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Border Dilemmas: Racial and National Uncertainties in New Mexico, 1848–1912 Paperback – January 17, 2011

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Border Dilemmas: Racial and National Uncertainties in New Mexico, 1848–1912 + Changing National Identities at the Frontier: Texas and New Mexico, 1800-1850 + River of Hope: Forging Identity and Nation in the Rio Grande Borderlands
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Editorial Reviews

Review

Border Dilemmas occupies a singular place in the literature on the West. It chronicles cultural relations and the generation of difference along the U.S.-Mexican border at the very moment when both American and Mexican national identities were being forged. Until now, no one has documented the nitty-gritty of this process and the ways that ethnic Mexicans on both sides of the border grappled with the production of local identities anchored in competitive national imaginaries.”—Ramón A. Gutiérrez, co-editor of Mexicans in California: Transformations and Challenges


“In all, this study makes a sizable contribution to our understanding of the diversity and complexity of borderlands identities…. Mora’s work is a must for anyone interested in borderlands history and the interplay of race and nationalism in colonial frontiers.”
(Janne Lahti Canadian Journal of History)

“Mora’s work ... provides a theoretical platform for understanding the issues of changing identity of Mexican Americans outside of New Mexico.”
(F. Arturo Rosales Hispanic American Historical Review)

“Although it is thick with detail and information, the book is easy to read and informative. It presents important information, not only for those interested in the history of New Mexico, the Southwest, or even of the United States, but also for anyone interested in multiculturalism, the nature of the modern State and the social construction of race and identity. The book is ideal for the general reader, as well as for use in courses in social history, gender studies, race and ethnicity and international politics.”
(Ronald J. Angel Ethnic and Racial Studies)

“Anthony Mora has written a thoughtful extended essay on the racialization of citizenship and the demarcation of distinct communities in the context of the U.S.-Mexico border region.”
(Cynthia Radding American Historical Review)

“Besides cutting new trails toward the subject of southern New Mexico and religion along the border, Border Dilemmas offers a sophisticated and clearly written use of cultural theory and a wealth of Spanish-language sources to bolster its central arguments about the retention of Mexican identity and affiliation. The book deserves wide readership among historians of the United States, the American West, and the U.S.-Mexico borderlands.”
(Pablo Mitchell Journal of American History)

About the Author

Anthony Mora is Assistant Professor of History, American Culture, and Latina/o Studies at the University of Michigan.

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Product Details

  • Paperback: 392 pages
  • Publisher: Duke University Press Books (January 17, 2011)
  • Language: English
  • ISBN-10: 0822347970
  • ISBN-13: 978-0822347972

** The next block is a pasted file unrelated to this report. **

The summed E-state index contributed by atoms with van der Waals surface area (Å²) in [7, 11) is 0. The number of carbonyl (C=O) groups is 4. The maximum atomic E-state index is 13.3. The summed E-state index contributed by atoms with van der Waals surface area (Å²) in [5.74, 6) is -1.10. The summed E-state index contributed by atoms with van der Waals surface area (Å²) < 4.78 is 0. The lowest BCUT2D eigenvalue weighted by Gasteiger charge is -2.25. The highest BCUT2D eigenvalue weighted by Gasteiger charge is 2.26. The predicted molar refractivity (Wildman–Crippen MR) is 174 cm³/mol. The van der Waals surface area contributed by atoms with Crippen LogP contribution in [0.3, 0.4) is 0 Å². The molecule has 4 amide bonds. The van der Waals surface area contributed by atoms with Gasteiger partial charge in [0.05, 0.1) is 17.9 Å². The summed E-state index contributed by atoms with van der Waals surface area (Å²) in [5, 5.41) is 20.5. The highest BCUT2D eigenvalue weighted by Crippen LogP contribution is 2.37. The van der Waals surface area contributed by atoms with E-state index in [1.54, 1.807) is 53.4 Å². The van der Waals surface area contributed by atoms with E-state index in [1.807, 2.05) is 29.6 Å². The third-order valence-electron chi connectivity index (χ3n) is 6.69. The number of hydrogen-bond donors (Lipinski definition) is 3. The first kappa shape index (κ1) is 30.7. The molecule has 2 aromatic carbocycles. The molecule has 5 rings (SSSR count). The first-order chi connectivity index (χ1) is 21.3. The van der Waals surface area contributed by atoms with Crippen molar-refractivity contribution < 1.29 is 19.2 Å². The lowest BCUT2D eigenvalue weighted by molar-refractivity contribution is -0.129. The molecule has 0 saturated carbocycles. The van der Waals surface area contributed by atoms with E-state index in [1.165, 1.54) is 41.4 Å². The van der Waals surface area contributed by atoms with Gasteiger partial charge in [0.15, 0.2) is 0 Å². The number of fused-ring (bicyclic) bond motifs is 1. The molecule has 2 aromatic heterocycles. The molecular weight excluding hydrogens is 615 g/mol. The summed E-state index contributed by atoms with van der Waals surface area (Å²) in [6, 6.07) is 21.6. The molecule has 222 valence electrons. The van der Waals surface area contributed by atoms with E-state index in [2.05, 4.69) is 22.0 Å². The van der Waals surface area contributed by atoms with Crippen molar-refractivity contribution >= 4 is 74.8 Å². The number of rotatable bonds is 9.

• Product Dimensions: 9.1 x 6.1 x 0.9 inches
  • Shipping Weight: 1.2 pounds (View shipping rates and policies)
  • Average Customer Review: 5.0 out of 5 stars  See all reviews (2 customer reviews)
  • Amazon Best Sellers Rank: #638,339 in Books (See Top 100 in Books)

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1 of 1 people found the following review helpful By Albert Noyer on June 8, 2011
Format: Kindle Edition
Professor Anthony Mora's monumental study cites the impact of the United States gaining over one-third of Mexico's territory after the U.S.-Mexican War, an action which still resonates in our 21st century. In 1848, and again in 1854, Mexican citizens had to choose between living in the newly conquered lands and becoming Americans, or moving south of the redrawn Mexican border to remain in their traditional homeland. Mora highlights the experiences of residents in two towns now in New Mexico, Mesilla and Las Cruces, as examples of the problems, opportunities, racial, religious and national perceptions that persisted between those years and New Mexican statehood in 1912. These included the status of indigenous Indio cultures existing in each of the mother countries.
The author's six detailed chapters each are summed up at the end in a Conclusion. An Epilogue
discusses present day multiculturalism "Neath the Star Spangled Banner."
Mora uses the word "Euro-American" to describe residents now commonly referred to as "Anglo [Whites.]" Chapters 2-4 relate the history of Mesilla, a town founded by Mexicans who wished to remain so after the war, yet, in 1854, found themselves a part of "Yankilandia." Chapters 5-6 deal with Las Cruces, founded by Mexicans who decided to take a chance as citizens of the United States, and the political discrimination they encountered.
Border Dilemmas a daunting read that will reward those who tackle it with a fascinating background about the roots of the "Immigration Dilemma" discussed almost daily in today's news media.
Albert Noyer / The Ghosts of Glorieta / A Fr. Jake Mystery (2011)
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1 of 1 people found the following review helpful By Elizabeth Allan on March 11, 2011
Format: Paperback Verified Purchase
This fascinating and timely book presents the very beginnings of this dynamic issue by providing insight and historical documentation of the history of the border. I highly recommend it to anyone who has a strong opinion about today's events.
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